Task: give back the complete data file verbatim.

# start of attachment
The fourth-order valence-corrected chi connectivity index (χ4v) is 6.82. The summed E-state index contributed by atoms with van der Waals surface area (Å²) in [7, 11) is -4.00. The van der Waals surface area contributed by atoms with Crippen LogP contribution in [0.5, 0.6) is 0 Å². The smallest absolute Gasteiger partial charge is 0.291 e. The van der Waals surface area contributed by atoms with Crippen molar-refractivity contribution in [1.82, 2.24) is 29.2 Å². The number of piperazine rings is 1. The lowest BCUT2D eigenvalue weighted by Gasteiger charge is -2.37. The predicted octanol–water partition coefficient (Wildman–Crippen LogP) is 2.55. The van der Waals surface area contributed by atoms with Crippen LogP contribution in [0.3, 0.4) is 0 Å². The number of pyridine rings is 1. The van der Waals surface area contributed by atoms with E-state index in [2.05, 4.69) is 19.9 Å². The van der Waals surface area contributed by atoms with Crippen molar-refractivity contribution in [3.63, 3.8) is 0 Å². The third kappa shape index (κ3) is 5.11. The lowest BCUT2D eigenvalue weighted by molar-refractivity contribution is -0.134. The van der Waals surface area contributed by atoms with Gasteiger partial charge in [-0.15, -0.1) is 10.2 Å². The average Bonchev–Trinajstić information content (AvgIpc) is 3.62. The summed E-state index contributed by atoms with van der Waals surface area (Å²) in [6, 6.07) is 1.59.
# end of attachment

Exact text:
The fourth-order valence-corrected chi connectivity index (χ4v) is 6.82. The summed E-state index contributed by atoms with van der Waals surface area (Å²) in [7, 11) is -4.00. The van der Waals surface area contributed by atoms with Crippen LogP contribution in [0.5, 0.6) is 0 Å². The smallest absolute Gasteiger partial charge is 0.291 e. The van der Waals surface area contributed by atoms with Crippen molar-refractivity contribution in [1.82, 2.24) is 29.2 Å². The number of piperazine rings is 1. The lowest BCUT2D eigenvalue weighted by Gasteiger charge is -2.37. The predicted octanol–water partition coefficient (Wildman–Crippen LogP) is 2.55. The van der Waals surface area contributed by atoms with Crippen LogP contribution in [0.3, 0.4) is 0 Å². The number of pyridine rings is 1. The van der Waals surface area contributed by atoms with E-state index in [2.05, 4.69) is 19.9 Å². The van der Waals surface area contributed by atoms with Crippen molar-refractivity contribution in [3.63, 3.8) is 0 Å². The third kappa shape index (κ3) is 5.11. The lowest BCUT2D eigenvalue weighted by molar-refractivity contribution is -0.134. The van der Waals surface area contributed by atoms with Gasteiger partial charge in [-0.15, -0.1) is 10.2 Å². The average Bonchev–Trinajstić information content (AvgIpc) is 3.62. The summed E-state index contributed by atoms with van der Waals surface area (Å²) in [6, 6.07) is 1.59.